Several years ago, The Stoop Storytelling Series issued a call for personal tales about living with mental illness.

“At the time, we had never received more story submissions for any topic,” recalls Jessica Henkin, who co-founded the Baltimore-based series with Laura Wexler in 2006.

On May 21, The Stoop will revisit the theme at the program “Out of Stigma’s Shadow: Stories about Mental Health, Mental Illness and the Mysteries Inside Our Head.”

The free program — which will be held at 7 p.m. in Baltimore Hebrew Congregation’s Dalsheimer Auditorium — will be presented in partnership with Jewish Community Services, the Baltimore Jewish Council, Catholic Charities of Baltimore, MedStar Health, Baltimore magazine, the Maryland Faith Health Network, NAMI of Metro Baltimore, Behavioral Health Systems Baltimore and The Associated: Jewish Federation of Baltimore.

Moderated by Sheilah Kast, host of WYPR’s “On the Record,” and featuring Baltimore City Health Commissioner Dr. Letitia T. Dzirasa, the two-hour program will showcase the stories of seven individuals impacted by mental illness. The participants, who will speak individually for five minutes, include a woman with bipolar disorder; a suicide hotline worker; a therapist; and a woman of color discussing the stigma that exists in her community.

Program panelists include Stacey Meadows, manager of child therapy services at JCS; clinical psychologist and best-selling author Kay Redfield Jamison; Dr. Renz J. Juaneza, a psychiatrist with MedStar Health; and Bishop Kevin Daniels of St. Martin Church of Christ in Baltimore.

JCS Executive Director Joan Grayson Cohen: “Mental health is a part of our normative world. People shouldn’t have to suffer in silence.” (Provided photo)

JCS Executive Director Joan Grayson Cohen says the concept for the program came from a plenary session that she attended during a national conference.

“It was presented by a theater group, and each performer articulated their experience with mental health issues,” she says. “I thought, ‘I’d like to see the community do something like this.’”

Currently, more than 800 people have registered for “Out of Stigma’s Shadow,” says Cohen, indicating that there is “a clear need for this community conversation.”

“The issue of stigma and the barriers to finding treatment for mental illness is a national problem,” she says. “We’ve seen the results when people don’t get treatment. Suicide is on the rise, school shootings, addiction — especially to opioids — has increased, and we’re seeing more deaths from opioids. Many folks who struggle with addiction also have mental health problems. … And for many, mental illness is biologically based.”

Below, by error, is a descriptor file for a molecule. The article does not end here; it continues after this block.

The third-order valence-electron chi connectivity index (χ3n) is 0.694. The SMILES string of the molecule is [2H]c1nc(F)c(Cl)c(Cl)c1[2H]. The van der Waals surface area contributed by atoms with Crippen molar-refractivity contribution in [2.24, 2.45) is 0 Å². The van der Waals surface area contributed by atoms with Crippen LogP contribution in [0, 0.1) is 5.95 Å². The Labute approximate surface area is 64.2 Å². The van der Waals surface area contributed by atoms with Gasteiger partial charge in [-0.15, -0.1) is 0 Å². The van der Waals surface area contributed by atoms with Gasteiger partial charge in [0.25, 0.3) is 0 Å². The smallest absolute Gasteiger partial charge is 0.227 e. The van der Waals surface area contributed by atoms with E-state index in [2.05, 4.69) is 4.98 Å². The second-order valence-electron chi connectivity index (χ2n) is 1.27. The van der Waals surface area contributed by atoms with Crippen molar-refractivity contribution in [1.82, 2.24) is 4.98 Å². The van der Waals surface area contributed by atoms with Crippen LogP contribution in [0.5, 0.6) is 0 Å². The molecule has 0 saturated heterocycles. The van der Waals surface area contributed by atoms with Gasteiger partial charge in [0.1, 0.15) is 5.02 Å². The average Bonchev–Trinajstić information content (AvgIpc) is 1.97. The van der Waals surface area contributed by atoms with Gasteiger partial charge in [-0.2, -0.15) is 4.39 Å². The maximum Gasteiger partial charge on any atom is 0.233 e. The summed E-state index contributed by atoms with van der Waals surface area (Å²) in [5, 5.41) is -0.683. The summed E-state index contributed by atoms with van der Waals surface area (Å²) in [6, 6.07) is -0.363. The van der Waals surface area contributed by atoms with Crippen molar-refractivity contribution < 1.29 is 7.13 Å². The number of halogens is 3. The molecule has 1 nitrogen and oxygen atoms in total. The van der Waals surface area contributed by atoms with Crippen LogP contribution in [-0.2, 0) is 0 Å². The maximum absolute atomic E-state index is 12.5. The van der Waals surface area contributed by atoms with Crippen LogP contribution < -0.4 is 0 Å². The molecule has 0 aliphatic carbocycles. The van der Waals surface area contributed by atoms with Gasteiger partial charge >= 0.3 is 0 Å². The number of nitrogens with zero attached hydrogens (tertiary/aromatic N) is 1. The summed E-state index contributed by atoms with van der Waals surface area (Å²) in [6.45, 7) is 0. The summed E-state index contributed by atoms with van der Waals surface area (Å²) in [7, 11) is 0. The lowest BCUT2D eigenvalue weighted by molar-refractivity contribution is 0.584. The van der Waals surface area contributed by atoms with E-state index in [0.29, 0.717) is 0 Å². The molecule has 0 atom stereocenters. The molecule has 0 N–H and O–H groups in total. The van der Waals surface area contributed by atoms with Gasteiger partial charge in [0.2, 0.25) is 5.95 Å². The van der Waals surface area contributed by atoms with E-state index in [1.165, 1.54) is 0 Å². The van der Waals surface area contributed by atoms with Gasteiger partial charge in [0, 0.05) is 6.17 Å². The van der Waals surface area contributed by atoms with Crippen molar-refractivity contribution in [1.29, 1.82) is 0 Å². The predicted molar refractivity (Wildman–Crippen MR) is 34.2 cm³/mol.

Meadows says expressing one’s negative feelings and sharing emotional issues with others is essential, particularly for individuals who struggle with mental illness.

“In reality, life is full of ups and downs,” she says. “When we’re not able to speak about the whole human experience, it isolates us. If we think it’s not OK to be not OK, we’re unlikely to seek treatment and are more likely to stay in that [negative] place.”

Henkin agrees. “This is a part of the human condition that needs to be spoken about plainly,” she says. “[With this program] we’re hoping to move the needle.”

Cohen says she hopes the program will help audience members and others “move away from stigmas. We’ll have real-life people talking about real-life situations. Hopefully, as these people are sharing their stories, others will realize it is normal to have these issues.

“Mental health is a part of our normative world,” she says. “People shouldn’t have to suffer in silence.”

For information about “Out of Stigma’s Shadow,” visit

On May 22, JCS will also present “Women & Addiction: Our Unique Risks” from 9:30 to 11 a.m. at Suburban Country Club, 7600 Park Heights Ave. The free program will feature Vickie Walters, executive director of REACH Health Services and president-elect of the Maryland Association for the Treatment of Opioid Dependence.

For information, visit or call 410-843-7404.